Stand against bullying

The ebola situation has muted voices usually heard during this National Bullying Prevention Month.

Even though the ebola conversation continues, now that we’re nearing the end of October, perhaps media will pick up on bullying. Knowing the lifelong emotional damage bullying can cause, the topic is too important to miss.

The Boo Bounce

Have you caught Boo Fever?

With Halloween falling on a Friday next week, we’re experiencing a major bounce in “Boo” everything, from dressing in costume (pets, too) to spending on decorations.

Remember how uncomplicated trick-or-treat used to be?

Impulse buys

Moms overspend.

That headline from recent research caught my eye. According to the data, moms spend thousands of dollars on unplanned purchases. They also tend to overlook discounts.

However, moms are more likely than women without children to look for phone coupons while in-store grocery shopping.

Smart shopping hasn’t changed with the Smartphone: impulse spending can sneak onto even the best organized shopping list.

Reducing shopping frustration?

Kids are so excited about Halloween, that few are compiling holiday wish lists. However, a recent Walmart pledge is a reminder that Christmas is coming.

The “Checkout Promise,” posted on the public relations section of Walmart’s website, pledges to keep every register open for all supercenters and larger-box locations.

Walmart says every register will be staffed on weekends between Black Friday and Christmas, in addition to the final days before December 25.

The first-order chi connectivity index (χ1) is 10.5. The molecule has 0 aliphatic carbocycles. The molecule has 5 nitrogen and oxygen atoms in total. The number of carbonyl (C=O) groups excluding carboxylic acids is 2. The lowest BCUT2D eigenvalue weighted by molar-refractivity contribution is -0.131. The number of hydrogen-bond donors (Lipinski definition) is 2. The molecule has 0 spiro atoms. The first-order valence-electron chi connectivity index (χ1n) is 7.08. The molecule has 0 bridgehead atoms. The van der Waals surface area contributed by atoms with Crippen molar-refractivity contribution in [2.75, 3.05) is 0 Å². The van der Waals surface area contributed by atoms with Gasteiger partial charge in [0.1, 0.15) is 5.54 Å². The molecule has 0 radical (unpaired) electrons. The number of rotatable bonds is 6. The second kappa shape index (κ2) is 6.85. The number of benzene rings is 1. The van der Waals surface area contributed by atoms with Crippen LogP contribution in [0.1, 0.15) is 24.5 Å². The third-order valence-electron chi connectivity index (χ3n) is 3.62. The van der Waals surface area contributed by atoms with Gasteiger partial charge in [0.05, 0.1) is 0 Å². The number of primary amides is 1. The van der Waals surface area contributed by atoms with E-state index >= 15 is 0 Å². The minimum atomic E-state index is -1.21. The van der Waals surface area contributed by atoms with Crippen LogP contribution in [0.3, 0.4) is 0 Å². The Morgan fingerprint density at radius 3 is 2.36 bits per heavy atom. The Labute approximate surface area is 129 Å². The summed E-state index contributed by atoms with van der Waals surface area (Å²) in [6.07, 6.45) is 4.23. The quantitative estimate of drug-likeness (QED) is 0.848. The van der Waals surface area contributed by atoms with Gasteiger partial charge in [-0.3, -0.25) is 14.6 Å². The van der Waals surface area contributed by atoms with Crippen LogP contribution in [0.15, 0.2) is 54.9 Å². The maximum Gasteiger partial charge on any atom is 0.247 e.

Will other retailers follow?

Too short?

The online mom world has been buzzing about this excellent piece on inappropriate girls clothing at Target. If you have girls in your life, and haven’t joined the conversation, click the link. Definitely worth your investment:

http://www.huffingtonpost.com/stephanie-giese/targets-response-to-my-calling-out-their-girls-clothing-problem_b_5923274.html?1412286243&ncid=fcbklnkushpmg00000037

Leap toward the holidays

Advertised as “educational, active video gaming” Leap TV is a system for 3-8 year olds.

With a console made specifically for younger children, the motion-capture technology feature puts kids direction into the game. It’s intended to be a first gaming experience.

By highlighting the active physical engagement and educational components, the company is tapping into what parents want for their kids.

http://www.leapfrog.com/en-us/products/leaptv

Clueless

I appreciated reading research that appears this month in the publication, Computers in Human Behavior.

Researchers from UCLA have documented that screen time affects the ability to relate to people in real-time.

I wasn’t surprised.

In presentations to parents for the past five years, I’ve said that early indicators showed screen-dependent kids had problems reading body language and maintaining eye contact during social interactions.

The UCLA researchers concluded that the screen dependent sixth graders they studied were “clueless” when reading social clues. How many parents are coming to the same conclusion about their kids?